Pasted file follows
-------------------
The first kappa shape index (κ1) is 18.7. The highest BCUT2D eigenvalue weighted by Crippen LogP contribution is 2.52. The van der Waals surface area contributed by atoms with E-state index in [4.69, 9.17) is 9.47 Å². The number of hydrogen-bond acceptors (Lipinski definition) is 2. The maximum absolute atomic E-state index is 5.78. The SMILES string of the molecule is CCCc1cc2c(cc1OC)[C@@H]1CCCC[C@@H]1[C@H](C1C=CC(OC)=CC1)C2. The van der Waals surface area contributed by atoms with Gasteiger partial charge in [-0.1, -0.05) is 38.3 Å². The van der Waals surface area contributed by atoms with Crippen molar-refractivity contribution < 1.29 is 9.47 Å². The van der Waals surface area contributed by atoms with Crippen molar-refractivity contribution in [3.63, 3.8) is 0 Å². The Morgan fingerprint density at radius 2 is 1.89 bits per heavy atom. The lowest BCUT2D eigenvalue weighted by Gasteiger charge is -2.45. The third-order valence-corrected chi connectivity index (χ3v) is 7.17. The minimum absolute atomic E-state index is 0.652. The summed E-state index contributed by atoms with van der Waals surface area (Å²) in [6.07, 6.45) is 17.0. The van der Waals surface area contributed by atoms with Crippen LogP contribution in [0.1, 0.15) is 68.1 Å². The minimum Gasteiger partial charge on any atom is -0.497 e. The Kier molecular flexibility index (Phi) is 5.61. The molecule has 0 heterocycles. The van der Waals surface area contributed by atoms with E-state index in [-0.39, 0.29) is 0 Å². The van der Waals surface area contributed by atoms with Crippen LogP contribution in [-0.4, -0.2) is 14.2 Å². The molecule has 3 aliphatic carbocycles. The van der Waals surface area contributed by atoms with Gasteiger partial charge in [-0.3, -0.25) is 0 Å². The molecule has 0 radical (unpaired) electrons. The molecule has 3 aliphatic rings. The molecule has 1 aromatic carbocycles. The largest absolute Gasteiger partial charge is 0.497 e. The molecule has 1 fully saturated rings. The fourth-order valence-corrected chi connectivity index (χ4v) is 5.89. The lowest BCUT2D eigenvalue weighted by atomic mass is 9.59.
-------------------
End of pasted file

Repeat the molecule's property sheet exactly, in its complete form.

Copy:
The first kappa shape index (κ1) is 18.7. The highest BCUT2D eigenvalue weighted by Crippen LogP contribution is 2.52. The van der Waals surface area contributed by atoms with E-state index in [4.69, 9.17) is 9.47 Å². The number of hydrogen-bond acceptors (Lipinski definition) is 2. The maximum absolute atomic E-state index is 5.78. The SMILES string of the molecule is CCCc1cc2c(cc1OC)[C@@H]1CCCC[C@@H]1[C@H](C1C=CC(OC)=CC1)C2. The van der Waals surface area contributed by atoms with Gasteiger partial charge in [-0.1, -0.05) is 38.3 Å². The van der Waals surface area contributed by atoms with Crippen molar-refractivity contribution < 1.29 is 9.47 Å². The van der Waals surface area contributed by atoms with Crippen molar-refractivity contribution in [3.63, 3.8) is 0 Å². The Morgan fingerprint density at radius 2 is 1.89 bits per heavy atom. The lowest BCUT2D eigenvalue weighted by Gasteiger charge is -2.45. The third-order valence-corrected chi connectivity index (χ3v) is 7.17. The minimum absolute atomic E-state index is 0.652. The summed E-state index contributed by atoms with van der Waals surface area (Å²) in [6.07, 6.45) is 17.0. The van der Waals surface area contributed by atoms with Crippen LogP contribution in [0.1, 0.15) is 68.1 Å². The minimum Gasteiger partial charge on any atom is -0.497 e. The Kier molecular flexibility index (Phi) is 5.61. The molecule has 0 heterocycles. The van der Waals surface area contributed by atoms with E-state index in [-0.39, 0.29) is 0 Å². The van der Waals surface area contributed by atoms with Crippen LogP contribution in [-0.4, -0.2) is 14.2 Å². The molecule has 3 aliphatic carbocycles. The van der Waals surface area contributed by atoms with Gasteiger partial charge in [-0.3, -0.25) is 0 Å². The molecule has 0 radical (unpaired) electrons. The molecule has 3 aliphatic rings. The molecule has 1 aromatic carbocycles. The largest absolute Gasteiger partial charge is 0.497 e. The molecule has 1 fully saturated rings. The fourth-order valence-corrected chi connectivity index (χ4v) is 5.89. The lowest BCUT2D eigenvalue weighted by atomic mass is 9.59.